July 18th , 2024


Wun Nam

A month ago


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A month ago

Before the nationwide influx of suburban malls and the convenience of online shopping, there was a golden age of American department stores. More than merely local shopping hubs, these ostentatious emporiums offered tea rooms, child care, beauty services, and exotic animals for sale, if you could afford a pet monkey or a baby puma.

Though the buildings belonged to billionaire men, it was women who strategized and oversaw the commercial and cultural success of some of the biggest and best department stores in America: Hortense Odlum at Bonwit Teller, Dorothy Shaver at Lord & Taylor, and Geraldine Stutz at Henri Bendel among them. This trio is among the subjects of Julie Satow’s new book, “When Women Ran Fifth Avenue: Glamour and Power at the Dawn of American Fashion.”

As Satow illustrates, department stores were places where women gathered, gossiped, and dreamed of more luxurious lives. In Europe, there was Harrods (or Liberty) in London and Le Bon Marche Rive Gauche in Paris — stores that had established the culture of shopping as an event, buzzing with a life of their own. From the Depression era through to the swinging Sixties in New York, Odlum, Shaver and Stutz built their domains into similar fashion and cultural destinations. Satow knits their stories together to explore how the evolution of department stores reflected the changing values of women as business leaders, how closely our identities are tied to where we shop (and what we buy), and how the role of humans is integral to the experience of shopping — or, perhaps, any service industry threatened by automatization.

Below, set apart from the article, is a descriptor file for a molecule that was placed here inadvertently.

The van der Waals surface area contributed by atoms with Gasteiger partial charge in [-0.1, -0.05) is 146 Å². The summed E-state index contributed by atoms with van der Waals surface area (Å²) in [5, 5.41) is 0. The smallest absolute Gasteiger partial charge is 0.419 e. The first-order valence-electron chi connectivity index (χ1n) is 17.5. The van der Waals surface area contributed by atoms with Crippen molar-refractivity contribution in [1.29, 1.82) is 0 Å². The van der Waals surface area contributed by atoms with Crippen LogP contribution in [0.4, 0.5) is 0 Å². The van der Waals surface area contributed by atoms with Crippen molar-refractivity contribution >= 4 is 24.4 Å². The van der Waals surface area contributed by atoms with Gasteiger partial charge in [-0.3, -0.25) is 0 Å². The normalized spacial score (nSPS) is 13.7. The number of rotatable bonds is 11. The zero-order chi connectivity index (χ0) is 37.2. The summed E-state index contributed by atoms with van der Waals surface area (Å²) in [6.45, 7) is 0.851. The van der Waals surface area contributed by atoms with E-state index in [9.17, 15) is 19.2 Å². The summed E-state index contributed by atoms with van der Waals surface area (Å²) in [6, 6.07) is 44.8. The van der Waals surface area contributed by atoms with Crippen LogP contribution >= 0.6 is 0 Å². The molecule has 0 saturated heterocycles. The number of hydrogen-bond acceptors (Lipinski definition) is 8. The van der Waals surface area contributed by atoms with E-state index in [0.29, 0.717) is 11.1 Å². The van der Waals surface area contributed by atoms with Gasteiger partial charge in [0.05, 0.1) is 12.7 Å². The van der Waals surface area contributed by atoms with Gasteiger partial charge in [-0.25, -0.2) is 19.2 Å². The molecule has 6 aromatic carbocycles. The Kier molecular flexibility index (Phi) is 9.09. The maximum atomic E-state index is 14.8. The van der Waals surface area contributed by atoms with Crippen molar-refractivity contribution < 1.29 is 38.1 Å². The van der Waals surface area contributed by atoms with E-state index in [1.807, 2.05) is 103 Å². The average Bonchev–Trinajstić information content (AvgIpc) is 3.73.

“When department stores originally opened, (they represented) one of the rare opportunities for women to congregate together in public,” Satow told CNN. “It was almost a fantasy world, and a place for women to come together for advice and a sense of community. Shopping was a sentient, sensual experience.”

Even for those on the other side of the counter, it was momentous: Employment gave many women their first taste of independence, and aspirations to careers in retail, fashion, and hospitality. And the stores also offered something much greater to the women Satow profiles. In a period in which it was nearly impossible for women to pursue business leadership, independently or at all, Odlum, Shaver, and Stutz were largely unsung pioneers.

“None of these women have biographies,” Satow noted. “Dorothy Shaver paved the way for many other women who rose through the ranks in the retail industry. She broke so many ceilings in terms of women at work… In 1947, she was named ‘the No. 1 career woman’ in TIME magazine, which was a rarity.”